Roman-Greek Monuments in Alexandria
Sunday، 15 May 2016 - 12:00 AM
The second largest city and the main port of Egypt Alexandria was built by the Greek architect Dinocrates (332-331 BC) on the site of an old village, Rhakotis, at the orders of Alexander the Great.
A winding staircase descends several levels deep into the ground, with little chapels opening from it, furnished with benches to accommodate visitors or mourners bringing offerings. There are niches cutouts to hold sarcophagi.
The Roman Theater (Kom Al-Dikka):
Over 30 years of excavation have uncovered many Roman remains including this well-preserved theatre with galleries, sections of mosaic-flooring and marble seats for up to 800 spectators. In Ptolemaic times, this area was the Park of Pan and a pleasure garden. The theater at one point may have been roofed over to serve as an Odeon for musical performances.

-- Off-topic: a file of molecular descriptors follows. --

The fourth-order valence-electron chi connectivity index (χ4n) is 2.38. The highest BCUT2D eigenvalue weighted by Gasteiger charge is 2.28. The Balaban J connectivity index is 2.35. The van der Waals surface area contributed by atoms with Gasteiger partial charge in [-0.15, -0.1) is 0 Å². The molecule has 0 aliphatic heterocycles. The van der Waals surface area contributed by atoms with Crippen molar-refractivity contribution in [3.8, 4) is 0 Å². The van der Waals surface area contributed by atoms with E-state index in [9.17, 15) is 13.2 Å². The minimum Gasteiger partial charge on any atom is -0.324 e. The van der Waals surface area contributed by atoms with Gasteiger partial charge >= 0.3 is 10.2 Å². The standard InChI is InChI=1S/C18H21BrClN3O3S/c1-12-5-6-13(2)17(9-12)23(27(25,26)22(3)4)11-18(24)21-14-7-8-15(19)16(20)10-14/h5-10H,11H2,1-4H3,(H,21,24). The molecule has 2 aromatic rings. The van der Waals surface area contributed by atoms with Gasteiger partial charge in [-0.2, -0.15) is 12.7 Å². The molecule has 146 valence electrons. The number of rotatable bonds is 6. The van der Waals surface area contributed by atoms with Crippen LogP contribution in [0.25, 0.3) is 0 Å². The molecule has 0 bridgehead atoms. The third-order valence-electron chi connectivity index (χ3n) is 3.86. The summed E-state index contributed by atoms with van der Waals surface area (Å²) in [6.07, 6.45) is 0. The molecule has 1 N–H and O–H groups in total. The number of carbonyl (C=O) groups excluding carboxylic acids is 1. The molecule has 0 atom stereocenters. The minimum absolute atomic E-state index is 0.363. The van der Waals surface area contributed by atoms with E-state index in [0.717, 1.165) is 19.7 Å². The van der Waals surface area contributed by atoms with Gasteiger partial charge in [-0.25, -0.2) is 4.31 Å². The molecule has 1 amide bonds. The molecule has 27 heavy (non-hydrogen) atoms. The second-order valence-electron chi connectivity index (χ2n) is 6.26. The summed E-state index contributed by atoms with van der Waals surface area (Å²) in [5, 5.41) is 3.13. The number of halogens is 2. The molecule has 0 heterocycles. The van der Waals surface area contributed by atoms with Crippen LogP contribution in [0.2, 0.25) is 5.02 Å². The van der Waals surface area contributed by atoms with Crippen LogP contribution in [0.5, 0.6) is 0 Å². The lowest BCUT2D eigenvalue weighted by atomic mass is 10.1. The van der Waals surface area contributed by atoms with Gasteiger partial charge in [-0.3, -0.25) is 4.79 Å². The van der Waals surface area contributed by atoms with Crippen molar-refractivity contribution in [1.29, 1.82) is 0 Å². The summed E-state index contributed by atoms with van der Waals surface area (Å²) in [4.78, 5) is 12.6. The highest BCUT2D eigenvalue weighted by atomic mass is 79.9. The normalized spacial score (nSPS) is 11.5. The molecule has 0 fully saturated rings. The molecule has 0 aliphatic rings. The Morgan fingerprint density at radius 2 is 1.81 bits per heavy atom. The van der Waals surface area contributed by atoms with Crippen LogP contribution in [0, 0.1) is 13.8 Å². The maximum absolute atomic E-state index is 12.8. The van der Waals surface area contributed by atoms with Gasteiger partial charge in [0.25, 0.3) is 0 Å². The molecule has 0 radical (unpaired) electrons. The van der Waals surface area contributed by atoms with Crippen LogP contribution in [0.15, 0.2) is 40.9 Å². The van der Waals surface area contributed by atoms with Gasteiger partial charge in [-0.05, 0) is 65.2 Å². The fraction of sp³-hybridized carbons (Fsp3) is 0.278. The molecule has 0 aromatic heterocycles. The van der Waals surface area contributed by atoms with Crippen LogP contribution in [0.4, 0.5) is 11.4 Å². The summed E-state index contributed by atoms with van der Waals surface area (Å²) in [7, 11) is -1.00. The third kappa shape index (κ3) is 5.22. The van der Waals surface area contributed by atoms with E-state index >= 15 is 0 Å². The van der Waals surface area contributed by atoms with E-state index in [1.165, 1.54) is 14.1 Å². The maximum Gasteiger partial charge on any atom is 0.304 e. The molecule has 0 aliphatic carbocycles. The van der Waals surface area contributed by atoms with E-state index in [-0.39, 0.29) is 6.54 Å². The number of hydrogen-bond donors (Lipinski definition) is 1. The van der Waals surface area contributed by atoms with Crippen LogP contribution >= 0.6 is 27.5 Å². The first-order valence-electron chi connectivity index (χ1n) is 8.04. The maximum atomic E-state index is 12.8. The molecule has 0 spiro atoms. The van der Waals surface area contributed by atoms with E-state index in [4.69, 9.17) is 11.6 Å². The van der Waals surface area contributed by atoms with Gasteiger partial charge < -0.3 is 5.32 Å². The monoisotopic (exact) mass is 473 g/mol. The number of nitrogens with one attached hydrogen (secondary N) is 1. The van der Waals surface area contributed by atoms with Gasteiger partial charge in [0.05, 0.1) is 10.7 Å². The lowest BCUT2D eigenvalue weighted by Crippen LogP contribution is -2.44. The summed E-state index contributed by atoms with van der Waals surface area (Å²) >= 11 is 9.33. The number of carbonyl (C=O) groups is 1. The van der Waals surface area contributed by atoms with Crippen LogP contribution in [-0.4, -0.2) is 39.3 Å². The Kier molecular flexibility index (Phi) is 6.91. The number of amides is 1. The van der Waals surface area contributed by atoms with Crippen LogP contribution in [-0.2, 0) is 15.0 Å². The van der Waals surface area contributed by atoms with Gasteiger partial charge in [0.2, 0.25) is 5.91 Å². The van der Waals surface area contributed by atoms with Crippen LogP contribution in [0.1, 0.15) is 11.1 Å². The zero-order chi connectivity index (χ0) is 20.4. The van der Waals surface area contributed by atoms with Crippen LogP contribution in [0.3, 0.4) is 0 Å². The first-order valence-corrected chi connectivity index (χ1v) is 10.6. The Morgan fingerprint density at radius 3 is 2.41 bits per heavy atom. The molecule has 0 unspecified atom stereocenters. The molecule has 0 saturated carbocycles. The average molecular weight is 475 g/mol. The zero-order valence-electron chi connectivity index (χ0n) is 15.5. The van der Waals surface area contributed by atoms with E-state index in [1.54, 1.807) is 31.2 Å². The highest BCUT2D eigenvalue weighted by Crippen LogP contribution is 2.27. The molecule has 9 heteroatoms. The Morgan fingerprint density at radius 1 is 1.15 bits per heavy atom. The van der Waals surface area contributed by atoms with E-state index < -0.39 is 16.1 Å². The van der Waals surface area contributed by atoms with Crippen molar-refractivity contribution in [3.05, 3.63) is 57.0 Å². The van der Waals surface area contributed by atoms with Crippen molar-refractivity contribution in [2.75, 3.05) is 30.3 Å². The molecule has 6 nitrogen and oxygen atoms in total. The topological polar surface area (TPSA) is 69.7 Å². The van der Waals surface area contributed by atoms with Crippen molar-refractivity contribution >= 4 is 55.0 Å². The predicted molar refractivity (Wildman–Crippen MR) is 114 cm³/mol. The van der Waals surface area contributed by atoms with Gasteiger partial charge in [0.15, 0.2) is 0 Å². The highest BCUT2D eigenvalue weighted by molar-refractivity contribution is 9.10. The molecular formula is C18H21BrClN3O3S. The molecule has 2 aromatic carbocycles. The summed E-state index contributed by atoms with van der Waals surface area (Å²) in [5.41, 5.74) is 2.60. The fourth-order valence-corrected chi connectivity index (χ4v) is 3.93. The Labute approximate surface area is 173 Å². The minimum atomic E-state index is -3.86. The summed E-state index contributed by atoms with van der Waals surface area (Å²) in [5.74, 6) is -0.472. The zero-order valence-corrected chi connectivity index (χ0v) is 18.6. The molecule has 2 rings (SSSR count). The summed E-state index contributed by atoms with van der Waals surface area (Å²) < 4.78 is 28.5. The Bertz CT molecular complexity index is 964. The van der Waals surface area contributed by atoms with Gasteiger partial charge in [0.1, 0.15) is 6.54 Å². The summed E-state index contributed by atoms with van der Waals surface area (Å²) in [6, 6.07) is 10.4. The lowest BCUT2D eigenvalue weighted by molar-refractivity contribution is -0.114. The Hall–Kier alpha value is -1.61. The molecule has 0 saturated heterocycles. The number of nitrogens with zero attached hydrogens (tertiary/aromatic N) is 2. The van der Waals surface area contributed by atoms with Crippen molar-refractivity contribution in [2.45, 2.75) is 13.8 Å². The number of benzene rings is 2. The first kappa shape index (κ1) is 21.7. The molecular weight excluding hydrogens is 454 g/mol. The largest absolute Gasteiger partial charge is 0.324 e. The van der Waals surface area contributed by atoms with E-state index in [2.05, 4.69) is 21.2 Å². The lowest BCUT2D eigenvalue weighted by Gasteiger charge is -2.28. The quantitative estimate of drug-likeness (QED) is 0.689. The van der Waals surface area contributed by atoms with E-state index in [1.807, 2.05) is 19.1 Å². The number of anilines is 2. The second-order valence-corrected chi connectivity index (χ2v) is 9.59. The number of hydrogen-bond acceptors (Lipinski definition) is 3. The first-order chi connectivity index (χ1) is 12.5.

Inscriptions suggest that it was sometimes also used for wrestling contests. The theatre stood with thirteen semi-circular tiers of white marble that was imported from Europe. Its columns are of green marble imported from Asia Minor, and red granite imported from Aswan. The wings on either side of the stage are decorated with geometric mosaic paving. The dusty walls of the trenches, from digging in the northeast side of the Odeon, are layered with extraordinary amounts of potsherds. Going down out of the Kom, you can see the substantial arches and walls in stone, the brick of the Roman baths, and the remains of Roman houses.